|Reading in transliteration:||komoneos / uarsileos|
|Reading in original script:|
|Object:||TI·40 Stabio (stela)|
|Direction of writing:||sinistroverse|
|Script:||North Italic script (Lepontic alphabet)|
|Letter height:||7.5–12 cm2.953 in <br />4.724 in <br />|
|Number of letters:||17|
|Number of words:||2|
|Number of lines:||2|
|Archaeological culture:||La Tène D 1 [from object]|
|Date of inscription:||late 2nd–early 1st c. BC [from object]|
|Meaning:||'Komoneos son of Uarsilos' (?)|
|Alternative sigla:||Whatmough 1933 (PID): 276|
Tibiletti Bruno 1981: 8
Solinas 1995: 23
Morandi 2004: 40
|Sources:||Morandi 2004: 544 no. 40|
First published in Poggi 1875. Examined for LexLep on 27th April 2022.
Images in Poggi 1875: 201 (drawing by Castelfranco), CII suppl. III: tav. I.1 (drawing from calque), Gamurrini 1880: tav. I.1 (drawing from calque), Pauli 1885: Taf. I.17 (drawing from calque), Giussani 1902: 39, no. 7 (drawing), Tibiletti Bruno 1967b: 43, fig. 3 (photo), Tibiletti Bruno 1990b: 81 (drawing), Solinas 1995: tav. LXIIIa (photo = Morandi 2001: 6 = Morandi 2004: pl. IX.40), Morandi 2004: 543, fig. 10.40 (drawing).
Inscribed in two lines (length 52 and 57 cm respectively) with letters of varying height and form, called "libere e malformate" by Tibiletti Bruno 1978: 151. Final sigma is retrograde in both lines, while in the second instance it is not; epsilon in line 1 has an oblique hasta; mu has three instead of the more usual four bars (cf. Tibiletti Bruno 1975b: 49). See the object page on the orientation; a downward writing direction is also more likely with regard to the other two stela inscriptions from Stabio TI·41 and TI·42. The reading komoneos uarsileos goes back to Fabretti CII suppl. III: 73. Gamurrini 1880: 1, no. 1 reads uaosileos, but cf. Pauli 1885: 9, no. 17. The reading is also given by Giussani 1902: 39, no. 7, Danielsson 1909, 20, n. 2, Rhŷs 1913: 40, no. 5(2), Jacobsohn 1927: 31, no. 195, Terracini 1927: 145, Pisani 1964: 282, no. 119 A, Lejeune 1971: 63 f., 65, Solinas 1995: 329, no. 23, Morandi 2001: 6 f. and Morandi 2004: 544, no. 40. A different reading is proposed by Tibiletti Bruno, not yet in 1967b: 45, but from 1975b: 51 f. onward (also Tibiletti Bruno 1978: 151, Tibiletti Bruno 1981: 161 f., Tibiletti Bruno 1990b: 91, 100–102). Tibiletti Bruno interprets a scratch crossing the curve of rho as an intentional diacritic mark and identifies the letter as , used to denote tau gallicum in Gaulish names in Latin inscriptions, in combination with sigma to reflect the fricative element of the putative affricate: uađsileos. She can analyse the base of this name as u̯ađ-, which makes it rather more attractive than the unclear uarsileos, but Morandi 2004: 544, no. 40 categorically excludes the reading, regarding the scratch as damage – probably a correct assessment; the line is there, but can easily be an irregularity in the damaged surface. It would also cross the letter's curved part rather than the hasta as is usual. Indeed, the singular appearance of Đ rather than san, which is usually employed to denote tau gallicum clusters/sounds in the Lepontic alphabet, would be very surprising, even when assuming that the inscription is very late – see the object page on the typological dating, and Tibiletti Bruno 1975b: 53, Tibiletti Bruno 1990b: 91 on palaeographic considerations.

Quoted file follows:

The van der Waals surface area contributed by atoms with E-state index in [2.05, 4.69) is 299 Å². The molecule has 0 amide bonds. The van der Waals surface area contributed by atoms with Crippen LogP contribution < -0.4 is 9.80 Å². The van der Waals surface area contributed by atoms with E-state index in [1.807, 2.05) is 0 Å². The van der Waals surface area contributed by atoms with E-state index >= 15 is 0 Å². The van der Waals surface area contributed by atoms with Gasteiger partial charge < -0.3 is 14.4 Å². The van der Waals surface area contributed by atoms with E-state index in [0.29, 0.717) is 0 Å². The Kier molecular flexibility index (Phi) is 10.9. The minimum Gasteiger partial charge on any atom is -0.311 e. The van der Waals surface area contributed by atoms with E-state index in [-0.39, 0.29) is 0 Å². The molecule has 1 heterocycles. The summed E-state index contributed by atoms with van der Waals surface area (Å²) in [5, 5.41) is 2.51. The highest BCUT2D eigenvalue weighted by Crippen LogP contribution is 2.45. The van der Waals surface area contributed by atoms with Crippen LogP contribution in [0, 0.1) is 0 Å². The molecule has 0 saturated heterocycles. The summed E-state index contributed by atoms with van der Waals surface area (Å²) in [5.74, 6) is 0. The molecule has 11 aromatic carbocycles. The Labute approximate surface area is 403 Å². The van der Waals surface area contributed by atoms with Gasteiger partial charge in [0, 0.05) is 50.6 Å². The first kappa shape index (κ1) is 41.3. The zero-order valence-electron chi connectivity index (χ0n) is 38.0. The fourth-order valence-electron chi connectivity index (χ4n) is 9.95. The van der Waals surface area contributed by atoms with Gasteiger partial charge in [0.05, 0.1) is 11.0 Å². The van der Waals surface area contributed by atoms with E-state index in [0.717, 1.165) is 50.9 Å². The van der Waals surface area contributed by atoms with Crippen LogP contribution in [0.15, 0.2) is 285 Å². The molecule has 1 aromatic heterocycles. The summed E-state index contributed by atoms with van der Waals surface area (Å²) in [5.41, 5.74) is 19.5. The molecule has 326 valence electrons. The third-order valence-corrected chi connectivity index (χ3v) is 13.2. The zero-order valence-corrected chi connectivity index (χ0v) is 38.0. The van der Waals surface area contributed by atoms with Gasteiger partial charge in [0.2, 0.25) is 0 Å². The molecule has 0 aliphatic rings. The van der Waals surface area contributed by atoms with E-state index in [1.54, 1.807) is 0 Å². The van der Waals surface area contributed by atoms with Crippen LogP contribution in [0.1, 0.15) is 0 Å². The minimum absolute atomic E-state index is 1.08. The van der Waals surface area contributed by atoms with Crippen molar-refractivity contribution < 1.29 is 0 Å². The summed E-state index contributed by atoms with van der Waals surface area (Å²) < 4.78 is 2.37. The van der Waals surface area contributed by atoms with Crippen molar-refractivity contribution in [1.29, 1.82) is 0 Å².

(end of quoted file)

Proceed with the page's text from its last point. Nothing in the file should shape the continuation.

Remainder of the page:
The interpretation of the text is less straight-forward than would be expected from a funerary inscription with two names. This is due to the fact that both names feature the ending -eos, which is usually considered to be a variant of -ii̯os, viz. a patronymic suffix. The order of the names suggests that uarsileos is the patronym here, but, as already pointed out by Fabretti, komoneos is in fact attested in the inscription TI·42 from the same find place, where it can be interpreted as the patronym of the name formula. Also, the underlying individual name is attested in VR·1 komonos (gen.?). Rhŷs 1913: 40, no. 5(2) takes the forms at face value and interprets komoneos also as a form of appurtenance: 'son of Komonos (or Komu) son of Uarsilos', 'belonging to Komonos (or Komu) son of Uarsilos' or 'son of Komonos (or Komu) and Uarsila' – he ultimately prefers the latter interpretation, suggesting that the grave was that of a child which died before it was named, hence the naming of both parents instead of the deceased. (Cf. also Rhŷs 1914: 32). Lejeune 1971: 53 assumes that the patronym komoneos was reinterpreted as an individual name, so that the inscription does simply say 'Komoneos son of Uarsilos' (thus also Tibiletti Bruno 1981: 161 f., no. 8, Motta 2000: 205). Morandi 2004: 544, no. 40 conversely argues that, since komoneos is attested as a patronym in TI·42, it must be the patronym and uarsileos the individual name. Cf. NO·21.1, which has similar problems with anareuiśeos.
|CII suppl. III||Ariodante Fabretti, Terzo supplemento alla raccolta delle antichissime iscrizioni italiche, Roma – Torino – Firenze: Fratelli Bocca 1878.|
|Danielsson 1909||Olof August Danielsson, Zu den venetischen und lepontischen Inschriften [= Skrifter utgivna av Kungliga Humanistiska Vetenskaps-Samfundet i Uppsala 13.1], Uppsala – Leipzig: 1909.|
|Gamurrini 1880||Gian Francesco Gamurrini, Appendice al Corpus Inscriptionum Italicarum ed ai suoi supplementi di Ariodante Fabretti, Firenze: Mariano Ricci 1880.|
|Giussani 1902||A[ntonio] Giussani, "L' iscrizione nord-etrusca di Tesserete e le altre iscrizioni pre-romane del nostro territorio", Rivista Archeologica della Provincia e Antica Diocesi di Como 46 (1902), 25–67.|